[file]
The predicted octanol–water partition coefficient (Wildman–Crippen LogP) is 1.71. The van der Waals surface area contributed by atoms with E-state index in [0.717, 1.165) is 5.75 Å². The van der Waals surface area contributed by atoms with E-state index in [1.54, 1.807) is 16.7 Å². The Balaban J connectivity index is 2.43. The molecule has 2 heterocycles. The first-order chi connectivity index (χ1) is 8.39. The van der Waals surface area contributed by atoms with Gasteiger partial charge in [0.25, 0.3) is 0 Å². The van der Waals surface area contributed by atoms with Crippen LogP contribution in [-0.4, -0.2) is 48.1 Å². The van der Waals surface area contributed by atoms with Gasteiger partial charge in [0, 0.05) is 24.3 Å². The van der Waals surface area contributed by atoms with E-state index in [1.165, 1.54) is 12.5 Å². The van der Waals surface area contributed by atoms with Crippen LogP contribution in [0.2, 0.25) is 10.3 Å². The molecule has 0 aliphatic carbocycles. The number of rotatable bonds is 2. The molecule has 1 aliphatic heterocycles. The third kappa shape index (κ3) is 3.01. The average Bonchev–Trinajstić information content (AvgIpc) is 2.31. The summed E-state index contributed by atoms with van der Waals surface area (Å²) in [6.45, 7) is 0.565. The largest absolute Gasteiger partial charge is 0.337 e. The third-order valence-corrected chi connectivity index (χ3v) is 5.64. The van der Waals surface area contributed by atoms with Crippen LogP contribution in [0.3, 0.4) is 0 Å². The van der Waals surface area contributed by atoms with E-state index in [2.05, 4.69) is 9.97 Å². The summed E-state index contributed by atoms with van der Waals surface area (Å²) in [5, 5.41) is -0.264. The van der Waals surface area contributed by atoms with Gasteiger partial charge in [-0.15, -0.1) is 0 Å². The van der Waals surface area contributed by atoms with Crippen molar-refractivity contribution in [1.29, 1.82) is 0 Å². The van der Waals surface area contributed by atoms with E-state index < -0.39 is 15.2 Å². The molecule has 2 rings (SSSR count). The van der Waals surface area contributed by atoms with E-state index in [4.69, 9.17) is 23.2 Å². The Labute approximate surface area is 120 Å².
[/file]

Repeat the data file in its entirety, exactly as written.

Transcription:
The predicted octanol–water partition coefficient (Wildman–Crippen LogP) is 1.71. The van der Waals surface area contributed by atoms with E-state index in [0.717, 1.165) is 5.75 Å². The van der Waals surface area contributed by atoms with E-state index in [1.54, 1.807) is 16.7 Å². The Balaban J connectivity index is 2.43. The molecule has 2 heterocycles. The first-order chi connectivity index (χ1) is 8.39. The van der Waals surface area contributed by atoms with Gasteiger partial charge in [0.25, 0.3) is 0 Å². The van der Waals surface area contributed by atoms with Crippen LogP contribution in [-0.4, -0.2) is 48.1 Å². The van der Waals surface area contributed by atoms with Gasteiger partial charge in [0, 0.05) is 24.3 Å². The van der Waals surface area contributed by atoms with E-state index in [1.165, 1.54) is 12.5 Å². The van der Waals surface area contributed by atoms with Crippen LogP contribution in [0.2, 0.25) is 10.3 Å². The molecule has 0 aliphatic carbocycles. The number of rotatable bonds is 2. The molecule has 1 aliphatic heterocycles. The third kappa shape index (κ3) is 3.01. The average Bonchev–Trinajstić information content (AvgIpc) is 2.31. The summed E-state index contributed by atoms with van der Waals surface area (Å²) in [6.45, 7) is 0.565. The largest absolute Gasteiger partial charge is 0.337 e. The third-order valence-corrected chi connectivity index (χ3v) is 5.64. The van der Waals surface area contributed by atoms with Crippen LogP contribution in [0.3, 0.4) is 0 Å². The van der Waals surface area contributed by atoms with E-state index in [2.05, 4.69) is 9.97 Å². The summed E-state index contributed by atoms with van der Waals surface area (Å²) in [5, 5.41) is -0.264. The van der Waals surface area contributed by atoms with Gasteiger partial charge in [-0.15, -0.1) is 0 Å². The van der Waals surface area contributed by atoms with Crippen molar-refractivity contribution in [1.29, 1.82) is 0 Å². The van der Waals surface area contributed by atoms with E-state index < -0.39 is 15.2 Å². The molecule has 2 rings (SSSR count). The van der Waals surface area contributed by atoms with E-state index in [4.69, 9.17) is 23.2 Å². The Labute approximate surface area is 120 Å².